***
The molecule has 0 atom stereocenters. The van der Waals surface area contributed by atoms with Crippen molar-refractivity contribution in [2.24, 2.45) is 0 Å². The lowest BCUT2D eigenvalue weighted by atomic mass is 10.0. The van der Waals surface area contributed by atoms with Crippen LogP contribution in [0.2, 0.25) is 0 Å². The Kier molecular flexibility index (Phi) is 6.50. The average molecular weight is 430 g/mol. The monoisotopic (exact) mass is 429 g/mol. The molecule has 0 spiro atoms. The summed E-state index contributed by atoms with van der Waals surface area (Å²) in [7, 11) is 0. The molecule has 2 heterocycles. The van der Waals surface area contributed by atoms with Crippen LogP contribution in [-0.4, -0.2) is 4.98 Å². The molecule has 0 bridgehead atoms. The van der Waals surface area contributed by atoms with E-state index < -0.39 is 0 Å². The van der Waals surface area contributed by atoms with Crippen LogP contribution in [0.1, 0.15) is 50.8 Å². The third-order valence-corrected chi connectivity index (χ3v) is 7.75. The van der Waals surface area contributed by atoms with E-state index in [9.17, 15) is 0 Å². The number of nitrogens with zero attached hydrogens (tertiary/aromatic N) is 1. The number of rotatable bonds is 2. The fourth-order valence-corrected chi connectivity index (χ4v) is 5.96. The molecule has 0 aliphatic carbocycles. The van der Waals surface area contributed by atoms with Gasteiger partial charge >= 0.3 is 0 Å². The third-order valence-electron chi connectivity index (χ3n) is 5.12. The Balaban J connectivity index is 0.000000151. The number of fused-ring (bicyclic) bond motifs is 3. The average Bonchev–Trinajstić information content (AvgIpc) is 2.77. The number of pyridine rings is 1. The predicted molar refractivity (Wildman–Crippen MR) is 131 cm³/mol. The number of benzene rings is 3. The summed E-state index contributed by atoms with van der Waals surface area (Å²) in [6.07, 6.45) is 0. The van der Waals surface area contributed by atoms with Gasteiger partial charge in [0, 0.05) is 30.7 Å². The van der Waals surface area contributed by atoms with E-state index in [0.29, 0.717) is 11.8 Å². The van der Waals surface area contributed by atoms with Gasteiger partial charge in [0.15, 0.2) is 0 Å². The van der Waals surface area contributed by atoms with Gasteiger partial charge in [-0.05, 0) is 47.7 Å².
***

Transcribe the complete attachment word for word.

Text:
The molecule has 0 atom stereocenters. The van der Waals surface area contributed by atoms with Crippen molar-refractivity contribution in [2.24, 2.45) is 0 Å². The lowest BCUT2D eigenvalue weighted by atomic mass is 10.0. The van der Waals surface area contributed by atoms with Crippen LogP contribution in [0.2, 0.25) is 0 Å². The Kier molecular flexibility index (Phi) is 6.50. The average molecular weight is 430 g/mol. The monoisotopic (exact) mass is 429 g/mol. The molecule has 0 spiro atoms. The summed E-state index contributed by atoms with van der Waals surface area (Å²) in [7, 11) is 0. The molecule has 2 heterocycles. The van der Waals surface area contributed by atoms with Crippen LogP contribution in [-0.4, -0.2) is 4.98 Å². The molecule has 0 bridgehead atoms. The van der Waals surface area contributed by atoms with E-state index < -0.39 is 0 Å². The van der Waals surface area contributed by atoms with Crippen LogP contribution in [0.1, 0.15) is 50.8 Å². The third-order valence-corrected chi connectivity index (χ3v) is 7.75. The van der Waals surface area contributed by atoms with E-state index in [9.17, 15) is 0 Å². The number of nitrogens with zero attached hydrogens (tertiary/aromatic N) is 1. The number of rotatable bonds is 2. The fourth-order valence-corrected chi connectivity index (χ4v) is 5.96. The molecule has 0 aliphatic carbocycles. The van der Waals surface area contributed by atoms with Gasteiger partial charge >= 0.3 is 0 Å². The third-order valence-electron chi connectivity index (χ3n) is 5.12. The Balaban J connectivity index is 0.000000151. The number of fused-ring (bicyclic) bond motifs is 3. The average Bonchev–Trinajstić information content (AvgIpc) is 2.77. The number of pyridine rings is 1. The predicted molar refractivity (Wildman–Crippen MR) is 131 cm³/mol. The number of benzene rings is 3. The summed E-state index contributed by atoms with van der Waals surface area (Å²) in [6.07, 6.45) is 0. The van der Waals surface area contributed by atoms with Gasteiger partial charge in [0, 0.05) is 30.7 Å². The van der Waals surface area contributed by atoms with E-state index in [0.29, 0.717) is 11.8 Å². The van der Waals surface area contributed by atoms with Gasteiger partial charge in [0.15, 0.2) is 0 Å². The van der Waals surface area contributed by atoms with Gasteiger partial charge in [-0.05, 0) is 47.7 Å².